Brachionichthys is the type genus of the handfish family Brachionichthyidae. Originally, all species of handfish were included in Brachionichthys, but researchers have since split species off into five additional genera.
2, See text.
Species of handfish use their pectoral fins to walk about on the sea floor. These highly modified fins have the appearance of hands, hence the generic epithet, from Latin brachium meaning "arm" and Greek ichthys meaning "fish".
The prehistoric handfish, Histiontophorus bassani, from the Lutetian of Monte Bolca, was once described as a species of Brachionichthys.
The currently recognized species in this genus are:
- Brachionichthys australis Last, Gledhill & Holmes, 2007 (Australian spotted handfish) 
- Brachionichthys hirsutus Lacépède, 1804 (Spotted handfish)
- ^ Sepkoski, Jack (2002). "A compendium of fossil marine animal genera". Bulletins of American Paleontology. 364: 560. Archived from the original on 2009-02-20. Retrieved 27 May 2010.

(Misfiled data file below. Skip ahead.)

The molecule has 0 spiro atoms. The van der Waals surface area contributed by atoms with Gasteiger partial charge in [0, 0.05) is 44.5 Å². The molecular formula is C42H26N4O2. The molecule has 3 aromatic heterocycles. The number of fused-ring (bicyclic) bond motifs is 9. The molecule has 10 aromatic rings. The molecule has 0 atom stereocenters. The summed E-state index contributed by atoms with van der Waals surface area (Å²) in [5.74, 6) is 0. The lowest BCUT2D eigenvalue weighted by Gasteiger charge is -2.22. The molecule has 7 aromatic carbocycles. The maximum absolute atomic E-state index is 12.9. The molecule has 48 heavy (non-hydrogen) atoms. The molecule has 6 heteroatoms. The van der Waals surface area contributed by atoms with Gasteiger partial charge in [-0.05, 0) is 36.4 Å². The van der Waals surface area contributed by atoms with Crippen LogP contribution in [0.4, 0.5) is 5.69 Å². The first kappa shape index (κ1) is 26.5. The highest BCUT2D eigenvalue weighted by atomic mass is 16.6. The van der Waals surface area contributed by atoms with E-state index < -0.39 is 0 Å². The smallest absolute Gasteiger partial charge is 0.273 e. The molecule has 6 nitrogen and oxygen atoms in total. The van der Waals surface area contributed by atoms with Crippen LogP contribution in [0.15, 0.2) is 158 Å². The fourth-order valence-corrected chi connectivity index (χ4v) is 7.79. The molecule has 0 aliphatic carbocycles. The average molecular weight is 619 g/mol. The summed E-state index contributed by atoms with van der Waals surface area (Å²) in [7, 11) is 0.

- ^ Last, P.R.; Gledhill, D.C. 2009: A revision of the Australian handfishes (Lophiiformes: Brachionichthyidae), with descriptions of three new genera and nine new species. Zootaxa, 2252: 1-77. Abstract and excerpt PDF
- ^ Froese, Rainer and Pauly, Daniel, eds. (2012). Species of Brachionichthys in FishBase. April 2012 version.
- ^ Last, Gledhill & Holmes (2007-12-19). "A new handfish, Brachionichthys australis sp. nov. (Lophiiformes: Brachionichthyidae), with a redescription of the critically endangered spotted handfish, B. hirsutus (Lacepède)" (PDF). Zootaxa. 1666: 53–68.
- Video of a handfish
- Are handfish walking towards extinction? (podcast) Archived 2010-05-28 at the Wayback Machine
- National Geographic, including photos